The Apprenticeship and Beyond: Generational Poverty and Gender-Disparities

Posted on | januari 20, 2012 | No Comments

Slavery Suriname

It is odd to observe that little study has been done on the period of apprenticeship in Suriname, the fact that this period impeded real freedom. Van Lier (1971, p. 183) writes that this period became introduced as ‘solution for the labor problem (shortage) in Suriname. Van Lier (ibid) is not too critical of the covenant unlike, for example Heuman (2007) who wrote about Jamaican apprenticeship, the fact that apprenticeship specifically impacted the former preadials. Van Lier (ibid) does specifically mention the classification, separating the plantation slaves from the city slaves, but gives ample description about life on the estates after Emancipation, description correlating with that of Heuman (2007). It is assumed that such a classification system was used to keep the preadials working on the estates after 1863. Significant is the fact that campaigns in Britain to prematurely end apprenticeship failed to materialize in the Netherlands, this despite early publications by the abolitionist press in Britain spelling ‘potential trouble’ (ibid, p.3).

Another noteworthy element of apprenticeship were the notions harbored by both colonial authorities and religious orders that the period of apprenticeship would ensure access to ex-slaves, to proselytize and mold their thinking, to encourage certain habits of servitude and piety, to ensure control and status quo once apprenticeship ended. Van Lier (ibid, p.174-5) demonstrates that after Emancipation interest in Christianity waned as freed turned to their traditional African cultures (NOTE). In Suriname, compulsory education implemented in 1866 and laws prohibiting the expression of African cultures and rites became introduced to keep status quo intact. The period of Apprenticeship had a negative impact on the social and biological well-being of the freed, who had to deal with a lack of autonomy, discrimination, prejudice and a significant decline in health. Van Lier for example mentions a decline in birthrate; later sources make mention of high percentages of infectious disease such as elephantiasis and malaria (NOTE).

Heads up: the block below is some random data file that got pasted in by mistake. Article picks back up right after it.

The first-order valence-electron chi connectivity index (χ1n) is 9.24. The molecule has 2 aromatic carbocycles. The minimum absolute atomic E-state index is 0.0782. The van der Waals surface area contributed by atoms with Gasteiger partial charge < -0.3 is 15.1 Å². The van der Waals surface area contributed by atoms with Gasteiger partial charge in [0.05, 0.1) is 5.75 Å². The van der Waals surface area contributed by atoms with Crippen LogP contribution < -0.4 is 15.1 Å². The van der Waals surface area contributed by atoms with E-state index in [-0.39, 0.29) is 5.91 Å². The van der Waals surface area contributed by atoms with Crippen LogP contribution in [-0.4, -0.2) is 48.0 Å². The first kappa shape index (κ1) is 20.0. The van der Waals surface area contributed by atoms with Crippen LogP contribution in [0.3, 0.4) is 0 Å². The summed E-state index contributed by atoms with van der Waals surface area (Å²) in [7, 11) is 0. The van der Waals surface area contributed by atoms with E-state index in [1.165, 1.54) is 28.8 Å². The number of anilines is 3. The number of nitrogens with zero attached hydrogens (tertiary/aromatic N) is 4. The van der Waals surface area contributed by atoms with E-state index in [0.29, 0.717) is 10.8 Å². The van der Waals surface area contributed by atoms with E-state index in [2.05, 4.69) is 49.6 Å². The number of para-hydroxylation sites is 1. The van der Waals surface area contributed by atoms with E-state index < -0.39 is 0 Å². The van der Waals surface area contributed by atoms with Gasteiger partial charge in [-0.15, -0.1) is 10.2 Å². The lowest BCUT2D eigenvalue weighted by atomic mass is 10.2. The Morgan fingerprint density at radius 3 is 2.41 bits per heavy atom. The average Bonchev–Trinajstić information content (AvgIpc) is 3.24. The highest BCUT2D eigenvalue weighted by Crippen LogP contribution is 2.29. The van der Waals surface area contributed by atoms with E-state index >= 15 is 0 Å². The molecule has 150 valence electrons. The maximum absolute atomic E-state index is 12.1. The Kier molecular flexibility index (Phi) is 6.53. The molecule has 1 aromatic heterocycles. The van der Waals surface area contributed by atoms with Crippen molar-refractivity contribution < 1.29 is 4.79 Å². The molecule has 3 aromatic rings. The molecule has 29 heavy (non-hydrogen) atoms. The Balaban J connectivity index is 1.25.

Relevant for this paper is the fact that during Apprenticeship only a small number freed opted for matrimony, a number corroborating my earlier hypothesis that matrifocality and serial monogamy became a fixed factor of the Blacks community society in Suriname and other parts of the Caribbean and the USA.

Limited solidarity can be traced back during the early twentieth century, when despite increasing organization and civility, people continued to see the white man (colonizers) as their bosses. Exemplary are existing documents illustrating the extent of social disunity and lack of belief in local politicians (NOTE) who fought for justice, jobs and against discrimination. During the course of the twentieth century, Creoles had to compete with various other ethnic categories for for jobs and social position. Particular the competition with Hindustani indentured gave rise to a polarized socio-ethnic landscape where both ethnic categories competed for Dutch favor. Within the Creole ethnic category, skin-tone also gave rise to latent animosity and competition. In both cases, animosity and polarization were first kindled subsequently fostered by the Colonial Authorities. In 1933, an ambitious plan to revamp the ailing Surinamese economy, entailing the import of new indentured from Indonesia, gravely affected the socio-economic position of Blacks, specifically Black famers living on the outskirts of the city.

Harkening back to the earlier proposed theory that Afro-community-societies are per definition Matrifocal, to link said theory to the work of Cabaniss &Fuller (2005). Said study demonstrated that lone-mothers in general have a harder time changing economic and structural conditions that determine poverty, that in turn diminish changes escaping poverty, because those specific areas (health-care, child-care) that directly affect women typically receive limited attention from government (ibid, p.158). These findings correlate with the finding that after Emancipation little money was spend on social and economic program to improve living conditions of the freed. Afro- Surinamese women typically worked in low paying jobs and had a hard time getting access to higher education and/ or improve skills.

The disproportionate number of lone-mother families, inadvertently hampered social cohesion, because competition occurred at a different social level, at the level of survival, food and shelter and not at higher levels of society, organization, participation and socialization.

AUTHOR: Natascha Adama
E-MAIL: nataliapestova23 [@]


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